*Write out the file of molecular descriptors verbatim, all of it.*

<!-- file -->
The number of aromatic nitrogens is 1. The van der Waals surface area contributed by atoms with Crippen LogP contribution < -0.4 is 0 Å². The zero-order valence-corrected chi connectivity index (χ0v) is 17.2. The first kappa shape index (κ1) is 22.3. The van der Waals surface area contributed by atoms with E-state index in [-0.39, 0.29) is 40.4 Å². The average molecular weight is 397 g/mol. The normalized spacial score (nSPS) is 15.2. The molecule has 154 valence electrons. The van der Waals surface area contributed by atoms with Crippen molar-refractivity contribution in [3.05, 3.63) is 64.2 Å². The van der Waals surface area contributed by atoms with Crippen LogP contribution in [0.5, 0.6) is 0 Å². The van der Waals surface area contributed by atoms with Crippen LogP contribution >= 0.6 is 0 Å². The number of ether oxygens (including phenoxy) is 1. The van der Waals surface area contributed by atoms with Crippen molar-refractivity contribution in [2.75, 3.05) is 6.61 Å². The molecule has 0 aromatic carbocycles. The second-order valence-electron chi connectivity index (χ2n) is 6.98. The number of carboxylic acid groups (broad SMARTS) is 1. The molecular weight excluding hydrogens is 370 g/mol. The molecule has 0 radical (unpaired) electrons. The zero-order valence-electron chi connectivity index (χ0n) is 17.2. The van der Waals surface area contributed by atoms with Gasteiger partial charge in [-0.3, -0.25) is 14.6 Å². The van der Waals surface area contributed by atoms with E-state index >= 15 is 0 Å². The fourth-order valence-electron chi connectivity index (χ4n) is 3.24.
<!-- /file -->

The number of aromatic nitrogens is 1. The van der Waals surface area contributed by atoms with Crippen LogP contribution < -0.4 is 0 Å². The zero-order valence-corrected chi connectivity index (χ0v) is 17.2. The first kappa shape index (κ1) is 22.3. The van der Waals surface area contributed by atoms with E-state index in [-0.39, 0.29) is 40.4 Å². The average molecular weight is 397 g/mol. The normalized spacial score (nSPS) is 15.2. The molecule has 154 valence electrons. The van der Waals surface area contributed by atoms with Crippen molar-refractivity contribution in [3.05, 3.63) is 64.2 Å². The van der Waals surface area contributed by atoms with Crippen LogP contribution in [0.5, 0.6) is 0 Å². The van der Waals surface area contributed by atoms with Crippen LogP contribution >= 0.6 is 0 Å². The number of ether oxygens (including phenoxy) is 1. The van der Waals surface area contributed by atoms with Crippen molar-refractivity contribution in [2.75, 3.05) is 6.61 Å². The molecule has 0 aromatic carbocycles. The second-order valence-electron chi connectivity index (χ2n) is 6.98. The number of carboxylic acid groups (broad SMARTS) is 1. The molecular weight excluding hydrogens is 370 g/mol. The molecule has 0 radical (unpaired) electrons. The zero-order valence-electron chi connectivity index (χ0n) is 17.2. The van der Waals surface area contributed by atoms with Gasteiger partial charge in [-0.3, -0.25) is 14.6 Å². The van der Waals surface area contributed by atoms with E-state index >= 15 is 0 Å². The fourth-order valence-electron chi connectivity index (χ4n) is 3.24.